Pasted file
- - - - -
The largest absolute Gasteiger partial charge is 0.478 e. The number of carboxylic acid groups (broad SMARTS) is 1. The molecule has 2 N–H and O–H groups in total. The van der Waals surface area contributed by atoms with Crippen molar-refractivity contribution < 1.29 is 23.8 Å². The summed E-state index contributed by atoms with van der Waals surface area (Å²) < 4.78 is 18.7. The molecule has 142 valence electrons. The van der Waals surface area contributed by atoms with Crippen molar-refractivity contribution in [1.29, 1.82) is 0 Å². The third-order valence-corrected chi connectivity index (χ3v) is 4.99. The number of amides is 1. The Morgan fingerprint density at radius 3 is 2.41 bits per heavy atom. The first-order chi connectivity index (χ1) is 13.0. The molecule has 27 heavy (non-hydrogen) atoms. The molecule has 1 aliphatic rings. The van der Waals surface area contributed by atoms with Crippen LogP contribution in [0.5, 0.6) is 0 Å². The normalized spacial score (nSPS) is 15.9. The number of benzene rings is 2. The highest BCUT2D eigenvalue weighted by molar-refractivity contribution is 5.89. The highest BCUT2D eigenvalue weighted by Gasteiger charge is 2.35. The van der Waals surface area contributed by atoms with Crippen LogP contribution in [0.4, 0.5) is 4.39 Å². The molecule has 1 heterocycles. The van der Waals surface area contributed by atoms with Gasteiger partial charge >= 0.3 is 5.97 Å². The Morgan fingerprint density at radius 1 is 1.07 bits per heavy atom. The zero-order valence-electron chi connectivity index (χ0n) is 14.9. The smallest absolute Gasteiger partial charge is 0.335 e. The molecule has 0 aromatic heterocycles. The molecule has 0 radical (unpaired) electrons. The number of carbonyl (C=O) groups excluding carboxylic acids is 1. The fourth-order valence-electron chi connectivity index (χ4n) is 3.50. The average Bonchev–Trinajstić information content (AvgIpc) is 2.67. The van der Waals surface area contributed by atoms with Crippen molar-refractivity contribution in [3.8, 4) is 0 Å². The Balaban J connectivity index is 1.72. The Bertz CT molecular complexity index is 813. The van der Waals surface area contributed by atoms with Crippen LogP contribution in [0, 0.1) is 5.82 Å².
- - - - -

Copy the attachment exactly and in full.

The largest absolute Gasteiger partial charge is 0.478 e. The number of carboxylic acid groups (broad SMARTS) is 1. The molecule has 2 N–H and O–H groups in total. The van der Waals surface area contributed by atoms with Crippen molar-refractivity contribution < 1.29 is 23.8 Å². The summed E-state index contributed by atoms with van der Waals surface area (Å²) < 4.78 is 18.7. The molecule has 142 valence electrons. The van der Waals surface area contributed by atoms with Crippen molar-refractivity contribution in [1.29, 1.82) is 0 Å². The third-order valence-corrected chi connectivity index (χ3v) is 4.99. The number of amides is 1. The Morgan fingerprint density at radius 3 is 2.41 bits per heavy atom. The first-order chi connectivity index (χ1) is 13.0. The molecule has 27 heavy (non-hydrogen) atoms. The molecule has 1 aliphatic rings. The van der Waals surface area contributed by atoms with Crippen LogP contribution in [0.5, 0.6) is 0 Å². The normalized spacial score (nSPS) is 15.9. The number of benzene rings is 2. The highest BCUT2D eigenvalue weighted by molar-refractivity contribution is 5.89. The highest BCUT2D eigenvalue weighted by Gasteiger charge is 2.35. The van der Waals surface area contributed by atoms with Crippen LogP contribution in [0.4, 0.5) is 4.39 Å². The molecule has 1 heterocycles. The van der Waals surface area contributed by atoms with Gasteiger partial charge >= 0.3 is 5.97 Å². The Morgan fingerprint density at radius 1 is 1.07 bits per heavy atom. The zero-order valence-electron chi connectivity index (χ0n) is 14.9. The smallest absolute Gasteiger partial charge is 0.335 e. The molecule has 0 aromatic heterocycles. The molecule has 0 radical (unpaired) electrons. The number of carbonyl (C=O) groups excluding carboxylic acids is 1. The fourth-order valence-electron chi connectivity index (χ4n) is 3.50. The average Bonchev–Trinajstić information content (AvgIpc) is 2.67. The van der Waals surface area contributed by atoms with Crippen molar-refractivity contribution in [3.8, 4) is 0 Å². The Balaban J connectivity index is 1.72. The Bertz CT molecular complexity index is 813. The van der Waals surface area contributed by atoms with Crippen LogP contribution in [0, 0.1) is 5.82 Å².